BATAVIA – Spies and lies in the thick of the Civil War will be the entertaining heart of a one-woman show about a historical figure presented by the Live Art Series at 7 p.m. Aug. 24 at Water Street Studios in Batavia.
“Miss Major Cushman” will be performed by Sarah Rachel Schol, an actor from Chicago. It’s the latest offering in the series, which strives to present unusual performances not readily available in the suburbs, according to Jaime Gutierrez, facilities and events manager at Water Street Studios.
“It’s the story of a woman who ended up acting as a spy during the Civil War and then afterwards toured the country … telling her story,” Gutierrez said. “In addition to the stories about the war, the show is also about truth. Because at the time and even now, it’s almost impossible to verify whether the stories were true or to what degree they were true.”
Schol said her hourlong performance will be followed by an intermission after which she and the show’s playwright, Erin Austin, will lead a discussion with the audience.
The other two Chicago collaborators who shaped the story are director Egla Kishta and movement director Nick Thornton. The team started creating the production about 18 months ago.
Schol said little is known factually about Cushman, although there have been a number of books or chapters written about her.
“She had a friend who wrote a biography about her in 1865 when she was still alive,” Schol said. “A lot of it is very sensational. We don’t know what’s true or not.”
In creating the performance piece, she said they chose what they believe to be facts and expounded from there to flesh out a character that would be interesting theatrically.
“How much is true and not true is up to the audience to decide,” Schol said. “She’s an unreliable narrator. That’s the joy of her as a character. That question of what is truth is a pretty important part of the piece that we have built. It’s interesting to note she was one of [many] women who fought in some capacity in the Civil War. She’s one of many stories, the majority of which have been lost to history.”
Gutierrez said the show’s topic is a good match for Batavia and history buffs, given the city’s Civil War connections, including an extended stay by Mary Todd Lincoln.
He said the Live Art Series has presented everything from comedy, film, modern dance and storytelling to featuring the director of Chicago Tap Theatre dancing to a live jazz band.
“We always try to feature musicians that normally wouldn’t have an audience in this part of the region,” Gutierrez said. “We’re open to just about anything as long as it fits into our plans [for] performances that are unique to our community.”
Schol’s production was brought to his attention by Julane Sullivan, president of the Batavia Arts Council and owner of All Dressed Up in Batavia. She had been collaborating with Schol on costumes.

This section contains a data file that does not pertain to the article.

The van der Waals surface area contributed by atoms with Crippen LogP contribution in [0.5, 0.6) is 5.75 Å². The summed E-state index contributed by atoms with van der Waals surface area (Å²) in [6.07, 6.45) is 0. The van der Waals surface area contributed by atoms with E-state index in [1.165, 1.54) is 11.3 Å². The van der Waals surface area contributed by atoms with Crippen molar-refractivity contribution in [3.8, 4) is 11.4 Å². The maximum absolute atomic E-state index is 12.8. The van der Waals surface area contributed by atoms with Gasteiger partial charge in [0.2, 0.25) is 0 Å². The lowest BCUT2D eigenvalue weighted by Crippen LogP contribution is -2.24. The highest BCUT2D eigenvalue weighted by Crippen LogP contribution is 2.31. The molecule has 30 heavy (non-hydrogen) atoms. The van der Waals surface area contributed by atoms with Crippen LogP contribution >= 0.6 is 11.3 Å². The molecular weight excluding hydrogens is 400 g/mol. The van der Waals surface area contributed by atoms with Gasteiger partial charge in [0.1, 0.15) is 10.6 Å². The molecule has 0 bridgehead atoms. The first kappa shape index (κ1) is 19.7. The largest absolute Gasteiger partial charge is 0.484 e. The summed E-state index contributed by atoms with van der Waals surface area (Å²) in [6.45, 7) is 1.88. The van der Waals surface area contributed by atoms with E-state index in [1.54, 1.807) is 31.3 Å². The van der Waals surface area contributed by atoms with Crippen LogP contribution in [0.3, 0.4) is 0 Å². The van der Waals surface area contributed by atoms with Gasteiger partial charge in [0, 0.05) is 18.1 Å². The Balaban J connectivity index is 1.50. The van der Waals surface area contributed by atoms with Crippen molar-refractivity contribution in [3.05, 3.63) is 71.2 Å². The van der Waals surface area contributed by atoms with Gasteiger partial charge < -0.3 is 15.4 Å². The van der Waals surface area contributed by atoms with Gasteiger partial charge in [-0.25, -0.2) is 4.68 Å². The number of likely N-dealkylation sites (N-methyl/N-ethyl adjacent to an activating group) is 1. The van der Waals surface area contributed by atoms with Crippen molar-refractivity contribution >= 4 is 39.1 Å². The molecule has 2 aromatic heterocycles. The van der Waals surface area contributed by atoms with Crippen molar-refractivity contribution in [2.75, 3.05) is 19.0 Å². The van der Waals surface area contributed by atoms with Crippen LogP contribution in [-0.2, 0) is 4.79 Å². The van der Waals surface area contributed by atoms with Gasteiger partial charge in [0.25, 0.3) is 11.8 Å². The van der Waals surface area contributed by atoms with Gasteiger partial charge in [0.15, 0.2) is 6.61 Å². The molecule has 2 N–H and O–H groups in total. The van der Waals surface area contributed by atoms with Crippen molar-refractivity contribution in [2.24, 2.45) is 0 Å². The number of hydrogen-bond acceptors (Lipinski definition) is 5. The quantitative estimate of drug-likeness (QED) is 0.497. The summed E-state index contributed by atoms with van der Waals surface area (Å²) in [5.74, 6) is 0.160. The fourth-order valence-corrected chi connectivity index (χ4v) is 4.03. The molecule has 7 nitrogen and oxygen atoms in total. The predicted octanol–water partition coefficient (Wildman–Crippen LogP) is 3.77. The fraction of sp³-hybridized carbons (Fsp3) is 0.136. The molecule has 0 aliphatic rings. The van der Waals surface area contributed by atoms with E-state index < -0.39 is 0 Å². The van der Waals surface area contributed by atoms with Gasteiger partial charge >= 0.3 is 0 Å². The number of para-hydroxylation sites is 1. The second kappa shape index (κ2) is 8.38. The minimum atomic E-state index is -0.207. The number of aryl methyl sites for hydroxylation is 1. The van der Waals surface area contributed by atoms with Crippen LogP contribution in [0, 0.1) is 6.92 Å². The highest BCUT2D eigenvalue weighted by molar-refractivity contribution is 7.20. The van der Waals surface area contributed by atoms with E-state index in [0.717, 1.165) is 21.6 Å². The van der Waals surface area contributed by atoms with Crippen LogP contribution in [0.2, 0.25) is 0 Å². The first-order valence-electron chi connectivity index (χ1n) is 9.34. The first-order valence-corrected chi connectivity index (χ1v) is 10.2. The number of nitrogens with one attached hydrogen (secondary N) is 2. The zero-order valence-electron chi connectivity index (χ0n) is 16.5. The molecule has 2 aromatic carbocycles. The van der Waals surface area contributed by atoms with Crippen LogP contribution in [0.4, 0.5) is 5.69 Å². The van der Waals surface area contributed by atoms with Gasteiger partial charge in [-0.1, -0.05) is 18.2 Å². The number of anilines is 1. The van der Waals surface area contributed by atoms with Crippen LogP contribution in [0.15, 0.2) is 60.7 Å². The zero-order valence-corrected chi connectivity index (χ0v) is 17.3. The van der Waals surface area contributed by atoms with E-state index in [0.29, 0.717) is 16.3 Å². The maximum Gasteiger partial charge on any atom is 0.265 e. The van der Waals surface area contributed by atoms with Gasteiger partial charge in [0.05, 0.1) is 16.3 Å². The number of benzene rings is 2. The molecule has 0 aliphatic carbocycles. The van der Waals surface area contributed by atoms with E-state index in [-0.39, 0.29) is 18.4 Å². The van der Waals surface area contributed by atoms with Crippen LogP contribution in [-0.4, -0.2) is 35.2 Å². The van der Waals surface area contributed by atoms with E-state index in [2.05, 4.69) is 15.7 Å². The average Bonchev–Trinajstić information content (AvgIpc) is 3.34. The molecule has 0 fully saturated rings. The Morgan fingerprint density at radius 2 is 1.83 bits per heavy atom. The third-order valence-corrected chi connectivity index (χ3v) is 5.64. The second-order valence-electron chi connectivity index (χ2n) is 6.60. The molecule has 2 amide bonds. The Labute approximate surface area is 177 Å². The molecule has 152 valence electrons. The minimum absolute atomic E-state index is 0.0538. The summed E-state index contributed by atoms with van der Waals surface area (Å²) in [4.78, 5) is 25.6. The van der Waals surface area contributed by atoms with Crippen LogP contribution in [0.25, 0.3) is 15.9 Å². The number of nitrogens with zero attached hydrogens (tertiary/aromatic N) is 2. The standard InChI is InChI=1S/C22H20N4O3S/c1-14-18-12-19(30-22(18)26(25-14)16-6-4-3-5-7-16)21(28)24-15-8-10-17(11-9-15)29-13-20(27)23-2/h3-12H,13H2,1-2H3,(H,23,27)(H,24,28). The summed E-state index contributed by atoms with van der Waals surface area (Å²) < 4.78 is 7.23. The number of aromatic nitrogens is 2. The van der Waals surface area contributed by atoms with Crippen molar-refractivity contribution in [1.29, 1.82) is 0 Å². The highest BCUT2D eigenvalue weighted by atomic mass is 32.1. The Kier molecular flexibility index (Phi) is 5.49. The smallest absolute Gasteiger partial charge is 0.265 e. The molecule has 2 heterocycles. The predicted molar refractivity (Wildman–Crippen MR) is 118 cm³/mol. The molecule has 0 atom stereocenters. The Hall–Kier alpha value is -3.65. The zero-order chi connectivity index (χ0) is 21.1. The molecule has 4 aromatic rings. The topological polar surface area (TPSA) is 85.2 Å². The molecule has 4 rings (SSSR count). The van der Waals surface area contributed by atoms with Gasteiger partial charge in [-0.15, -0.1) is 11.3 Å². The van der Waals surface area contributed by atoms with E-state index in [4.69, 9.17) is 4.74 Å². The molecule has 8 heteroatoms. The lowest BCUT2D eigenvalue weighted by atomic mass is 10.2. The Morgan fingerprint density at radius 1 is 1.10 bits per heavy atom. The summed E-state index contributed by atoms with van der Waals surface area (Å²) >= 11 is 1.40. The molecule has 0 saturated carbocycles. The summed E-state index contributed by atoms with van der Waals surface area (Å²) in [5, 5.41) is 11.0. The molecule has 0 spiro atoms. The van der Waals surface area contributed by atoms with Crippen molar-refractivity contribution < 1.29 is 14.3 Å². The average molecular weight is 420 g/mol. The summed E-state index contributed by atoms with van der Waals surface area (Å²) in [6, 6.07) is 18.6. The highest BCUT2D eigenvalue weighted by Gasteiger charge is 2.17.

The Batavia Arts Council sponsors the Live Art Series.
“We receive a grant from the Batavia Arts Council in order to be able to offer a performance fee,” Gutierrez said. “We feel it’s extremely important for artists to actually be paid for their work. As a nonprofit organization, we welcome all the help we can get. The Batavia Arts Council has really stepped up … to allow us to showcase all these different types of art.”
He said part of the goal of the Live Art Series is to introduce more people to the offerings of Water Street Studios, home to gallery shows, art classes, outreach and after-school programs, community events, Waterline Writers and artists’ personal studio space.
When new people walk in the doors, he said they give two reactions.
“I’ve driven past … and didn’t know this was here [or] this is so amazing that something [like] this is right here in our backyards,” he said. “Something they’d expect to see closer to the city. We’re just doing everything we can to offer some value to our community. [There’s] always something different going on. [It’s] usually not the same place twice.”
For the Live Art Series, Gutierrez said ideas come from a lot of different areas.
“Every once in a while, we’ll put out a call for performers to submit their proposals for shows,” he said.
All ticket sales go to support the continuation of arts programming at Water Street Studios.
The Dempsey and upstairs galleries have new exhibits on display until Sept. 9. Gallery hours are 2 to 6 p.m. Friday and noon to 4 p.m. Saturday and Sunday.
“This is our Artist Collective show,” Gutierrez said of the main-floor exhibit. “There is quite a lot of work on display and we have paintings. We have assemblages. We have sculptures and 3-D works on display. We really enjoy these group shows. The level of artistry is really high. Also, there’s a little something for everybody.”
If you go
WHAT: The one-woman show “Miss Major Cushman”
WHEN: 7 p.m. Aug. 24; cash bar starts at 6 p.m.
WHERE: Water Street Studios, 160 S. Water St., Batavia
COST: $5 in advance at shawurl.com/39xq or $10 at the door
INFO: waterstreetstudios.com, 630-761-9977